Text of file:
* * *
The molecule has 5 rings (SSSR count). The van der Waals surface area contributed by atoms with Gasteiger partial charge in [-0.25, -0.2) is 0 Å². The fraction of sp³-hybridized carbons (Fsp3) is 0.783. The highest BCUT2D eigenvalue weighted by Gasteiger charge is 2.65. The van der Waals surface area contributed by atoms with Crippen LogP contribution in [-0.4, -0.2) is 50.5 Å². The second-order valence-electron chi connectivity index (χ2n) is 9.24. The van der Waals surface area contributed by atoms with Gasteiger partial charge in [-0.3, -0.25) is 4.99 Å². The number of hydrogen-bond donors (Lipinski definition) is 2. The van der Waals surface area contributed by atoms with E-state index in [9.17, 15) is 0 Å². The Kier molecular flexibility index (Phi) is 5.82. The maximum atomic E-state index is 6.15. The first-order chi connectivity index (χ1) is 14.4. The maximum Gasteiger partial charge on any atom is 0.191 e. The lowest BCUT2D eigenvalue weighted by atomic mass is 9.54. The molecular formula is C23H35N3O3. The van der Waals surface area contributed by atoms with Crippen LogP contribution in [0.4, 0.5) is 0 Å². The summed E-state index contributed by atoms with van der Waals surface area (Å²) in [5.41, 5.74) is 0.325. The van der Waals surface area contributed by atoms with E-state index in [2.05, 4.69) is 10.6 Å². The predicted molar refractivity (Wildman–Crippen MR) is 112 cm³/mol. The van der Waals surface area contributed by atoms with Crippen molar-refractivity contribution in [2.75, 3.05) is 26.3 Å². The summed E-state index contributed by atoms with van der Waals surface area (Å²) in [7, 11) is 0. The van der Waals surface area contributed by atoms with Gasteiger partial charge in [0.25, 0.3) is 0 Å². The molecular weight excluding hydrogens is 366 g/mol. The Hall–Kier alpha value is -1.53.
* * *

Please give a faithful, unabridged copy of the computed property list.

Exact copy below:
The molecule has 5 rings (SSSR count). The van der Waals surface area contributed by atoms with Gasteiger partial charge in [-0.25, -0.2) is 0 Å². The fraction of sp³-hybridized carbons (Fsp3) is 0.783. The highest BCUT2D eigenvalue weighted by Gasteiger charge is 2.65. The van der Waals surface area contributed by atoms with Crippen LogP contribution in [-0.4, -0.2) is 50.5 Å². The second-order valence-electron chi connectivity index (χ2n) is 9.24. The van der Waals surface area contributed by atoms with Gasteiger partial charge in [-0.3, -0.25) is 4.99 Å². The number of hydrogen-bond donors (Lipinski definition) is 2. The van der Waals surface area contributed by atoms with E-state index in [9.17, 15) is 0 Å². The Kier molecular flexibility index (Phi) is 5.82. The maximum atomic E-state index is 6.15. The first-order chi connectivity index (χ1) is 14.4. The maximum Gasteiger partial charge on any atom is 0.191 e. The lowest BCUT2D eigenvalue weighted by atomic mass is 9.54. The molecular formula is C23H35N3O3. The van der Waals surface area contributed by atoms with Crippen LogP contribution in [0.4, 0.5) is 0 Å². The summed E-state index contributed by atoms with van der Waals surface area (Å²) in [5.41, 5.74) is 0.325. The van der Waals surface area contributed by atoms with E-state index in [2.05, 4.69) is 10.6 Å². The predicted molar refractivity (Wildman–Crippen MR) is 112 cm³/mol. The van der Waals surface area contributed by atoms with Crippen molar-refractivity contribution in [2.75, 3.05) is 26.3 Å². The summed E-state index contributed by atoms with van der Waals surface area (Å²) in [7, 11) is 0. The van der Waals surface area contributed by atoms with Gasteiger partial charge in [0.25, 0.3) is 0 Å². The molecular weight excluding hydrogens is 366 g/mol. The Hall–Kier alpha value is -1.53.